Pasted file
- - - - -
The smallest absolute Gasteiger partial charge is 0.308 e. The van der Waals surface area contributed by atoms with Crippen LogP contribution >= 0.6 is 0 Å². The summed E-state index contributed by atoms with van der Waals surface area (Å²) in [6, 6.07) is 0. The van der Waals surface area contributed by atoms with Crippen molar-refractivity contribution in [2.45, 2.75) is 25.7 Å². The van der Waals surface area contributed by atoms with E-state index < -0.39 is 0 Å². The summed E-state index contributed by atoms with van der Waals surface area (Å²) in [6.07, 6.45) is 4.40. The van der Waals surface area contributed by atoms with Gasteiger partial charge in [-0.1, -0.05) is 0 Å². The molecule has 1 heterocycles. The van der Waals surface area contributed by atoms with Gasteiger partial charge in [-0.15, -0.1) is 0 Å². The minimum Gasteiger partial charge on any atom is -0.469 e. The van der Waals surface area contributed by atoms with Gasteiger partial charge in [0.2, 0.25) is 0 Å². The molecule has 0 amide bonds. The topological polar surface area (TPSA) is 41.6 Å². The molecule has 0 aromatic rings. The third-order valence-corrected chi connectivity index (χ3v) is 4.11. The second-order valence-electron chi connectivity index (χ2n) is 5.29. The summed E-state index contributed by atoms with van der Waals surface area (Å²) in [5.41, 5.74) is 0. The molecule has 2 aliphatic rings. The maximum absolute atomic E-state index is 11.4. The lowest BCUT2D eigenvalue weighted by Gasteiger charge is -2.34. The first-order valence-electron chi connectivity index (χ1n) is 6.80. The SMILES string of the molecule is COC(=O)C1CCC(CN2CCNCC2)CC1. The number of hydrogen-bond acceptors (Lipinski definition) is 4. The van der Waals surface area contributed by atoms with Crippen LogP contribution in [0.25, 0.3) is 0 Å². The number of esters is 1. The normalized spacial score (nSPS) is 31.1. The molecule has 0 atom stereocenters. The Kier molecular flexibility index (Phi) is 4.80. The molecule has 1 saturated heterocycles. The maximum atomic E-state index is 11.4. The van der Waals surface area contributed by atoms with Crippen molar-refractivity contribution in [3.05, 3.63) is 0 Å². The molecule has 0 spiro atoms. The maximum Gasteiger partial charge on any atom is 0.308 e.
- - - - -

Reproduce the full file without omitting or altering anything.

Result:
The smallest absolute Gasteiger partial charge is 0.308 e. The van der Waals surface area contributed by atoms with Crippen LogP contribution >= 0.6 is 0 Å². The summed E-state index contributed by atoms with van der Waals surface area (Å²) in [6, 6.07) is 0. The van der Waals surface area contributed by atoms with Crippen molar-refractivity contribution in [2.45, 2.75) is 25.7 Å². The van der Waals surface area contributed by atoms with E-state index < -0.39 is 0 Å². The summed E-state index contributed by atoms with van der Waals surface area (Å²) in [6.07, 6.45) is 4.40. The van der Waals surface area contributed by atoms with Gasteiger partial charge in [-0.1, -0.05) is 0 Å². The molecule has 1 heterocycles. The van der Waals surface area contributed by atoms with Gasteiger partial charge in [-0.15, -0.1) is 0 Å². The minimum Gasteiger partial charge on any atom is -0.469 e. The van der Waals surface area contributed by atoms with Gasteiger partial charge in [0.2, 0.25) is 0 Å². The molecule has 0 amide bonds. The topological polar surface area (TPSA) is 41.6 Å². The molecule has 0 aromatic rings. The third-order valence-corrected chi connectivity index (χ3v) is 4.11. The second-order valence-electron chi connectivity index (χ2n) is 5.29. The summed E-state index contributed by atoms with van der Waals surface area (Å²) in [5.41, 5.74) is 0. The molecule has 2 aliphatic rings. The maximum absolute atomic E-state index is 11.4. The lowest BCUT2D eigenvalue weighted by Gasteiger charge is -2.34. The first-order valence-electron chi connectivity index (χ1n) is 6.80. The SMILES string of the molecule is COC(=O)C1CCC(CN2CCNCC2)CC1. The number of hydrogen-bond acceptors (Lipinski definition) is 4. The van der Waals surface area contributed by atoms with Crippen LogP contribution in [0.25, 0.3) is 0 Å². The number of esters is 1. The normalized spacial score (nSPS) is 31.1. The molecule has 0 atom stereocenters. The Kier molecular flexibility index (Phi) is 4.80. The molecule has 1 saturated heterocycles. The maximum atomic E-state index is 11.4. The van der Waals surface area contributed by atoms with Crippen molar-refractivity contribution in [3.05, 3.63) is 0 Å². The molecule has 0 spiro atoms. The maximum Gasteiger partial charge on any atom is 0.308 e.